Yom Kippur teaches us the value of forgiveness. Cultivating compassion and loving-kindness to forgive others is great. But it must start within.
How do we ask for forgiveness if we are unable to offer it to others? If we can change, isn’t it fair to assume others can also change?
Forgiveness is not merely a response to an apology; it is something we can do even without an apology.
To avoid the pain of regret and disappointment, we often try to turn every failure and mistake into an “opportunity” or a “lesson.” But when we bypass the pain, we deny ourselves the true growth opportunity.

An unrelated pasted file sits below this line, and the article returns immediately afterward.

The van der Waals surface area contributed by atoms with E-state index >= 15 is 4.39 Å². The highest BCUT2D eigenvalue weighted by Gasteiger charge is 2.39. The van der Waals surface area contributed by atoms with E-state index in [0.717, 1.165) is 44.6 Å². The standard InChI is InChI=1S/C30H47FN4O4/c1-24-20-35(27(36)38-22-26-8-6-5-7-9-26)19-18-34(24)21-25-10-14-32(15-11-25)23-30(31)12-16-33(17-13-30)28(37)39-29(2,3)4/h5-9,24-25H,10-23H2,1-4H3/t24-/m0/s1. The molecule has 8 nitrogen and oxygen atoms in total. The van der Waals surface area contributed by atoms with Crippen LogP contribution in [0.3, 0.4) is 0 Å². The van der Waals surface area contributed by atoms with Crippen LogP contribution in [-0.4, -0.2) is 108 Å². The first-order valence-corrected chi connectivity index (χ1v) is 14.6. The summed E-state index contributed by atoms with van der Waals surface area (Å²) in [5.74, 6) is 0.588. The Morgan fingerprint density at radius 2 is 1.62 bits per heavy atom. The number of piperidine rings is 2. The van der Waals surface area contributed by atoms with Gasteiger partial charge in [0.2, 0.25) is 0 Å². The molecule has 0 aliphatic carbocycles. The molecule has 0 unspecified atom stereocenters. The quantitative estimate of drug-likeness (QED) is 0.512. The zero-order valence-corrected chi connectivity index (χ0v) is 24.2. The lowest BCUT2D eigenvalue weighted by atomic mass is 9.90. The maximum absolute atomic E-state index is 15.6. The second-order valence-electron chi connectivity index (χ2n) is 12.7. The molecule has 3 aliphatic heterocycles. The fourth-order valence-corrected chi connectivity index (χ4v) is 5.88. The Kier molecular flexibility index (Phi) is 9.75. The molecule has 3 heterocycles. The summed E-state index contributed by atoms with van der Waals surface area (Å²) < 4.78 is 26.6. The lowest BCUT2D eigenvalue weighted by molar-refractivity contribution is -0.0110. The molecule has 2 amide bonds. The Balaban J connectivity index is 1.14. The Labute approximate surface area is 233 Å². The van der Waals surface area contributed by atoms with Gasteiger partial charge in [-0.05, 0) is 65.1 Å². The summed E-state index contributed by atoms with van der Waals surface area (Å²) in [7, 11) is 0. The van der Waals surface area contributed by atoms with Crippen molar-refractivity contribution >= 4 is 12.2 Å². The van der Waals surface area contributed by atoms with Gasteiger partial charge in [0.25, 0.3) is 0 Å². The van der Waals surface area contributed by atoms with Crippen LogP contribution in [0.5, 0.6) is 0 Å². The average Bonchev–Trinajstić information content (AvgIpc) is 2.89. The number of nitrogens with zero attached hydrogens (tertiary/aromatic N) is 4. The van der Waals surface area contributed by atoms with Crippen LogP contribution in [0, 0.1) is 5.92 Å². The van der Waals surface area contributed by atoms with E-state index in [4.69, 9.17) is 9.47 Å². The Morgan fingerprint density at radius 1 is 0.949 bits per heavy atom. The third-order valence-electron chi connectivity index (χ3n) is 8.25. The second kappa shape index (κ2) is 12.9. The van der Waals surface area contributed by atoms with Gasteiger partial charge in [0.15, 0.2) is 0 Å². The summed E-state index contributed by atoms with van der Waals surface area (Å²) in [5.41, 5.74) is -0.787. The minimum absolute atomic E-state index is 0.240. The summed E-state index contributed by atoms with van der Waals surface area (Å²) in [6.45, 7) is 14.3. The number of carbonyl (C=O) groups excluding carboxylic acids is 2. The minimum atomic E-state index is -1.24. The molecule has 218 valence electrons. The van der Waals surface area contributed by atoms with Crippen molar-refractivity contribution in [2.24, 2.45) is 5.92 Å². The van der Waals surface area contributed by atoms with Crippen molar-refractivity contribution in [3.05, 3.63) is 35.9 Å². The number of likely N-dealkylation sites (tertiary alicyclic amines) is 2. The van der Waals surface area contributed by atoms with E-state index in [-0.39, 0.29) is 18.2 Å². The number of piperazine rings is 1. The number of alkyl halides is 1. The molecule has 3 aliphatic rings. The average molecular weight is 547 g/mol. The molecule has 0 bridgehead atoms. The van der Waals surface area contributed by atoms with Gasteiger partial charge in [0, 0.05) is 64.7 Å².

Some attacks create wounds beneath the surface; invisible but no less painful. Here’s how to heal them.
Negative energy from the past can keep us stuck. To move forward, we must clear the path from our past through acknowledging, feeling, and forgiving.
Stop saying “I’m sorry” when you have nothing to apologize for. And when you do have something to be sorry for, apologize like you mean it.